CHESAPEAKE, Va. (WAVY) — After sitting in storage, some as long as 10 years, nearly 100 rape kits left the Chesapeake Police Department’s Property and Evidence building on Wednesday.
“These 90 cases have been in our possession since about 2007, cumulatively, and they’re not part of active investigations, but they’re being tested to see what additional evidence they may uncover,” says Chief K.L. Wright.
It’s part of a $3.4 million project from Attorney General Mark Herring, the Virginia Department of Forensic Science, and local law enforcement to test nearly 2,000 kits.
“Making sure that every single one is tested is so important because sexual assault, sexual violence, is very often a serial crime. Rarely does a perpetrator commit an act of sexual violence only one time,” Herring says.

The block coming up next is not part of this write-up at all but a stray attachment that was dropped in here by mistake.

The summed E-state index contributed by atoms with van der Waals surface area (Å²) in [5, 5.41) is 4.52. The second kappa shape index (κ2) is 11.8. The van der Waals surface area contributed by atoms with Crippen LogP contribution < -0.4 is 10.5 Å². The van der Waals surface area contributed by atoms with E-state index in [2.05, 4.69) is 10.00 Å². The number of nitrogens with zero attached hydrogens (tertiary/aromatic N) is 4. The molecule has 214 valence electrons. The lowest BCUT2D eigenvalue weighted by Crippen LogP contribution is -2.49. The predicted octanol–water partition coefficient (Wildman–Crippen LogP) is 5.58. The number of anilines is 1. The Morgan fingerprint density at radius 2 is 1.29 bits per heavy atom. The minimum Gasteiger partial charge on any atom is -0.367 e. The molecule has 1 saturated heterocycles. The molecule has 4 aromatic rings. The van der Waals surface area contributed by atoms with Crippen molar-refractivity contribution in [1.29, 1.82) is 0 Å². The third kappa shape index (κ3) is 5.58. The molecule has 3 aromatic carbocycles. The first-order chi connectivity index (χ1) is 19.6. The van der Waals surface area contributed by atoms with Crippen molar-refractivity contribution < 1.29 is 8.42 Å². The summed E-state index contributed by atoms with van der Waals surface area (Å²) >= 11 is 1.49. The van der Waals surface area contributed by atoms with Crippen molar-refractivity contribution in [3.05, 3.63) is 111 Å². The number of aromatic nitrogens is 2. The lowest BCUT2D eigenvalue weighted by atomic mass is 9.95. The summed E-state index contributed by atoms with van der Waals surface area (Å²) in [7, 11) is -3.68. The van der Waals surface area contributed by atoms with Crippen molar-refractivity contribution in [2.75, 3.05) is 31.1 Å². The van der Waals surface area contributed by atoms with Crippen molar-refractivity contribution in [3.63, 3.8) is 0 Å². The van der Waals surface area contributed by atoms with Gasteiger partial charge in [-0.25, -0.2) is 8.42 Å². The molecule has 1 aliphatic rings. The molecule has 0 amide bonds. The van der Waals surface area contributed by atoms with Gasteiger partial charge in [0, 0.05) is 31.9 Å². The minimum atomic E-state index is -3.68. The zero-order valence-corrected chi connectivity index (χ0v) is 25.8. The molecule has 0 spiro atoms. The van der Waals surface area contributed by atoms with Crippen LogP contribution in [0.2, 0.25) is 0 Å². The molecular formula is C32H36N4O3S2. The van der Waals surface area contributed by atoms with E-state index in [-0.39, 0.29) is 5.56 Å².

Once results are in, they’ll be entered into a national database. There are several different reasons why the kits were not tested before, Herring says.
“They weren’t part of an active criminal investigation. There may have been a guilty plea or the victim did not want to move forward at that particular time, but that doesn’t mean the kits shouldn’t be tested, and because of a law that we helped get passed, every single kit going forward is going to be tested,” he says.
The kits will go to a lab in Northern Virginia and the results are expected to take a few months. DNA testing of the rape kit backlog recently led to 44 “hits” across Virginia Beach and Fairfax County.
Herring says survivors will be notified in a sensitive way, to avoid revictimization.